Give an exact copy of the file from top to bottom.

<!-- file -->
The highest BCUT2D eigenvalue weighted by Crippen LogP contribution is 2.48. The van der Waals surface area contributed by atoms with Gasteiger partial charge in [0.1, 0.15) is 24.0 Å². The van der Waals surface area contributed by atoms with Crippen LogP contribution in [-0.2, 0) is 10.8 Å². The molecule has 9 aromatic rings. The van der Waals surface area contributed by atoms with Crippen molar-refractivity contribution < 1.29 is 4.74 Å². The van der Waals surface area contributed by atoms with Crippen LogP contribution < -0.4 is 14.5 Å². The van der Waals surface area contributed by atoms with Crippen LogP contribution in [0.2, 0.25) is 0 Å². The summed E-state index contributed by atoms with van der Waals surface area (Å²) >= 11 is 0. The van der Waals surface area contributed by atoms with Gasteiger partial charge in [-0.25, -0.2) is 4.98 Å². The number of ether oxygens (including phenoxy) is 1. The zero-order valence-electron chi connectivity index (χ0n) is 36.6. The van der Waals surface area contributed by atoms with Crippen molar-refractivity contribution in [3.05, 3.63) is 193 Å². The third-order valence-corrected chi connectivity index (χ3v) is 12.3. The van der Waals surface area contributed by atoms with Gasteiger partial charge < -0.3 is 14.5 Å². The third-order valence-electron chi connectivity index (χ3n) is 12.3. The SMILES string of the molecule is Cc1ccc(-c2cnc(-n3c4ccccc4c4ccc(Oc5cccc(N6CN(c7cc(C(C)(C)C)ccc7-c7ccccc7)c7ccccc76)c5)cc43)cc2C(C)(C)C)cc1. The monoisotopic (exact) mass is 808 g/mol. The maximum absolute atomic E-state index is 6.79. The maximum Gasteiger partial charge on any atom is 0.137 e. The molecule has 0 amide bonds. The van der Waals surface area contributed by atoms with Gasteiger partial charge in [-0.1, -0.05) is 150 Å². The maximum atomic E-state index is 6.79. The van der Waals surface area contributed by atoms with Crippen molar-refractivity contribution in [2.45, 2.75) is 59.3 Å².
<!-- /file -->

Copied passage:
The highest BCUT2D eigenvalue weighted by Crippen LogP contribution is 2.48. The van der Waals surface area contributed by atoms with Gasteiger partial charge in [0.1, 0.15) is 24.0 Å². The van der Waals surface area contributed by atoms with Crippen LogP contribution in [-0.2, 0) is 10.8 Å². The molecule has 9 aromatic rings. The van der Waals surface area contributed by atoms with Crippen molar-refractivity contribution < 1.29 is 4.74 Å². The van der Waals surface area contributed by atoms with Crippen LogP contribution < -0.4 is 14.5 Å². The van der Waals surface area contributed by atoms with Crippen LogP contribution in [0.2, 0.25) is 0 Å². The summed E-state index contributed by atoms with van der Waals surface area (Å²) >= 11 is 0. The van der Waals surface area contributed by atoms with Gasteiger partial charge in [-0.25, -0.2) is 4.98 Å². The number of ether oxygens (including phenoxy) is 1. The zero-order valence-electron chi connectivity index (χ0n) is 36.6. The van der Waals surface area contributed by atoms with Crippen molar-refractivity contribution in [3.05, 3.63) is 193 Å². The third-order valence-corrected chi connectivity index (χ3v) is 12.3. The van der Waals surface area contributed by atoms with Gasteiger partial charge < -0.3 is 14.5 Å². The third-order valence-electron chi connectivity index (χ3n) is 12.3. The SMILES string of the molecule is Cc1ccc(-c2cnc(-n3c4ccccc4c4ccc(Oc5cccc(N6CN(c7cc(C(C)(C)C)ccc7-c7ccccc7)c7ccccc76)c5)cc43)cc2C(C)(C)C)cc1. The monoisotopic (exact) mass is 808 g/mol. The maximum absolute atomic E-state index is 6.79. The maximum Gasteiger partial charge on any atom is 0.137 e. The molecule has 0 amide bonds. The van der Waals surface area contributed by atoms with Gasteiger partial charge in [-0.1, -0.05) is 150 Å². The maximum atomic E-state index is 6.79. The van der Waals surface area contributed by atoms with Crippen molar-refractivity contribution in [2.45, 2.75) is 59.3 Å².